Wickersham exhibited his boot and leather sewing machine at the “New York Exhibition of the Industry of All Nations” in 1853. His address in the catalogue for the exhibition was listed as 20 Bulfinch Street, Boston.
In 1853 and 1854, Butterfield & Stevens Mfg. Co., of Boston.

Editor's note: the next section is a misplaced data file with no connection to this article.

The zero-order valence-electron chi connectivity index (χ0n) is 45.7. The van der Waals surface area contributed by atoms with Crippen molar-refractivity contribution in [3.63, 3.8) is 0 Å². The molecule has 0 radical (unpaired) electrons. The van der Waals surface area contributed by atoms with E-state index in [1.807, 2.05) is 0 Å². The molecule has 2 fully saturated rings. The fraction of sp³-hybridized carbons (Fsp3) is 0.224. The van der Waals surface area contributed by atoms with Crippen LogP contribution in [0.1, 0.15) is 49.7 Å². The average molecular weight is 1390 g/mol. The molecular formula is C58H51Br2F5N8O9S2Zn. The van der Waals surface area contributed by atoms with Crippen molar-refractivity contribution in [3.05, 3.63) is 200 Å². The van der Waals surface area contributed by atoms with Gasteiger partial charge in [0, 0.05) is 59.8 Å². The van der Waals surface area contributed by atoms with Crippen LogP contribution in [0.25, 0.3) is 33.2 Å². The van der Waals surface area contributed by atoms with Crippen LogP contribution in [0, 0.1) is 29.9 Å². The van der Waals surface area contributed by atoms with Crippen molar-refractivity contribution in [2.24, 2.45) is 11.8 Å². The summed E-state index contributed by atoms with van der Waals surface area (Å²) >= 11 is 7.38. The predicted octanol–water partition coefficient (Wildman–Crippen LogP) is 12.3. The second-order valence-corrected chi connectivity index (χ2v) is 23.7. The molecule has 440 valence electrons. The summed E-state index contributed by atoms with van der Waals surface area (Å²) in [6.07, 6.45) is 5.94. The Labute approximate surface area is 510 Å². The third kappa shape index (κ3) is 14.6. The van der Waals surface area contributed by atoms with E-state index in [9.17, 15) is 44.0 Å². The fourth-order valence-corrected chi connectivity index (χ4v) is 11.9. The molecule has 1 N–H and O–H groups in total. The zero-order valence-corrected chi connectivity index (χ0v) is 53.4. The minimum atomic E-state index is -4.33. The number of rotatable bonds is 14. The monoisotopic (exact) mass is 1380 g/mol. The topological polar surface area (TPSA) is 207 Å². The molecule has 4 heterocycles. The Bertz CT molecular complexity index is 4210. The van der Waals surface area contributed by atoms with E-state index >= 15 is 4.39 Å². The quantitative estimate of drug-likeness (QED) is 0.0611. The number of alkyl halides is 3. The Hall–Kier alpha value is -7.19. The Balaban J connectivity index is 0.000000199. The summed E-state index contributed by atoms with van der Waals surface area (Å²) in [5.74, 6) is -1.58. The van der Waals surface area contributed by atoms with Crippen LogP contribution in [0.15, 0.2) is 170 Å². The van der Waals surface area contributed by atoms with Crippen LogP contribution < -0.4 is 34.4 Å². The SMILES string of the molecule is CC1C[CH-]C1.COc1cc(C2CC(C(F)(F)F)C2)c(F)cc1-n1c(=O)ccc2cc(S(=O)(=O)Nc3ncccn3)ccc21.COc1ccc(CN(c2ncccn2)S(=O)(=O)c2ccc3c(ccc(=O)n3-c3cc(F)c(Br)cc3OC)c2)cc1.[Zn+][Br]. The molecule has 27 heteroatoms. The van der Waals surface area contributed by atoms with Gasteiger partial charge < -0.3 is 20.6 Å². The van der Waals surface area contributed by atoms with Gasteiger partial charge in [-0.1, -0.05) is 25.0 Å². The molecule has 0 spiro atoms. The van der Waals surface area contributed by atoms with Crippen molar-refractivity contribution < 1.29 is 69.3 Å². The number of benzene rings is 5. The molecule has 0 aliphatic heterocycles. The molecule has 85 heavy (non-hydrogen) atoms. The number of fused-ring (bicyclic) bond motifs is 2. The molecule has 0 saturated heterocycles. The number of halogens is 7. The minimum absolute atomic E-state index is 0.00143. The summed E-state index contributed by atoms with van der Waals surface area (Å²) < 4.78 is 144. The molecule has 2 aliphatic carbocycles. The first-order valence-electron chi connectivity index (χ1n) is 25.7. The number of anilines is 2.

Massachusetts, manufactured sewing machines based on his patent of April 19, 1853. In his patent specification, Wickersham wrote, “My machine for sewing cloth, leather, or other material is calculated to sew either a chain stitch (the formation of which is well understood) or a stitch . . . formed of two threads, and so that the loops of one . . . shall alternately pass through or be interlocked with those of the other . . . .” Although he mentions sewing cloth, it was for sewing leather for boots and shoes that his sewing machine became important. Wickersham’s patents introduced the method that allowed for the use of sewing leather with waxed thread. The development of mechanisms that would allow for sewing with wax thread was crucial to the industrialization of the shoe making industry.